Adobe Labs Cooks Up Worst Ebook Reader in Ebook Reader History
I have, often, derided the Adobe Acrobat format for ebooks. I have told people on this blog, in emails, on message boards, that this is my least favorite format and that you should only buy this format when there is NO OTHER OPTION. Buying an Adobe ebook, particularly one that requires authentication to read it, is akin to shaving your head when you are one of the most recognizable people in the world and, at one time, one of the most beautiful people in the world.
You’ve come out with a great new software called Adobe Digital Editions, for those people who love ebooks. And by great, I mean, if the reader was an island and had no choice but to choose Adobe’s software or be eaten by cannibals. You seem to think that readers want Adobe to control the reading experience because we readers can’t possibly know what we want.
Adobe Digital Editions only has four font sizes. You can’t type in the percentage you want, it has a small a and a large a and that controls the font size for the book. Adobe assumes it knows exactly what four font sizes you want. It also assumes when you will want two pages per screen or one page per screen. You don’t get to choose.
You also believe that readers won’t mind that when they use the “page up/page down” keys or the arrow keys entire sections are skipped. And you, paternally, like to believe that readers will WANT to always upgrade to the new and supposedly better version. Because everyone is moving to Vista and everyone has downloaded and installed IE 7, right? Too bad, so sad, for the users of Adobe Digital Editions because it will REQUIRE the reader to download the upgrade before she can read those ebooks she paid for.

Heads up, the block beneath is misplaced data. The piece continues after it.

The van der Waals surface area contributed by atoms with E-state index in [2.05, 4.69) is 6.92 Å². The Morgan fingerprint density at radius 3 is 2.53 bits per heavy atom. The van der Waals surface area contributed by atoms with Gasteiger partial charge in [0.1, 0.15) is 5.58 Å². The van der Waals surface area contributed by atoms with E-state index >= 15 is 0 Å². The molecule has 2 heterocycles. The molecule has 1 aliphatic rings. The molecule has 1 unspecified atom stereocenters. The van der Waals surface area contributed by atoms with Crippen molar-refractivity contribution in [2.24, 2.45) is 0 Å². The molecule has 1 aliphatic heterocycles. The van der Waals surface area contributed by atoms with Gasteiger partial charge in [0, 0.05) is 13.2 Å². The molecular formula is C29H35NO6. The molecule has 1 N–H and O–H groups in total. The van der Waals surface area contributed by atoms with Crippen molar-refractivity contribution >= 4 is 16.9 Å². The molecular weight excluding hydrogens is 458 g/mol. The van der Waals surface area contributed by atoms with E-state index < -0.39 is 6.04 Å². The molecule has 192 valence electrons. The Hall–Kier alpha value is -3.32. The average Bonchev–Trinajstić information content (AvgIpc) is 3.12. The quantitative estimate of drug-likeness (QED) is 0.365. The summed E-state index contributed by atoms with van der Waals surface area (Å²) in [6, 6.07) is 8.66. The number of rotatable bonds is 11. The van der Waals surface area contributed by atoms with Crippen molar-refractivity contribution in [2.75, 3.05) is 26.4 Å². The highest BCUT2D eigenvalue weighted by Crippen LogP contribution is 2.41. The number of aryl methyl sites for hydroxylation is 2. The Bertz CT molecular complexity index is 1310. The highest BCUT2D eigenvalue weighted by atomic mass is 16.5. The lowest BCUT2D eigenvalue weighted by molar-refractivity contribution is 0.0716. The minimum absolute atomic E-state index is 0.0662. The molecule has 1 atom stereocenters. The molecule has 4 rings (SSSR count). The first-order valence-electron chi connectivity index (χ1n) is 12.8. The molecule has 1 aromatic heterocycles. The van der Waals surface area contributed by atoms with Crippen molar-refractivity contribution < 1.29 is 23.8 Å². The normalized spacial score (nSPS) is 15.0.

Worse yet, is that this reading program is not exactly free. What do I mean by that. Well, in the licensing portion of the FAQ at Adobe’s site, it tells us that the following:
To offset Adobe’s costs in developing and operating Digital Editions and its associated content protection infrastructure, Adobe will provide dynamic context-based ads in the user interface of the Digital Editions application. We hope to make these ads tasteful, minimally distracting, and useful. A premium version of Digital Editions will be available on a subscription basis (price TBD), and content publishers using Adobe DRM technology will have the option to disable contextual ads. NOTE: Ads are not enabled in the initial beta releases.
So, I pay for the book and in order for me to read the book, I still get my special content related ads unless I pay for a premium version or the content publisher disables the ads? No wait, they’ll be tasteful and only “minimally” distracting. I can just imagine the increased uptick in name dropping in books as we get Adobe’s version of Google Ad Words. Adobe’s panties would get wet with a book from Susan Elizabeth Phillips and JR Ward. And what about those Avon Red or Harlequin Spice books. What “tasteful” ads are going to be generated with those stories?
Go you for creating a reading environment that is actually worse than the one you had before. I love it when big companies regress. Thanks, but I’ll sit this program out. It makes more sense to shave my hair off. At least I would be in control of that situation.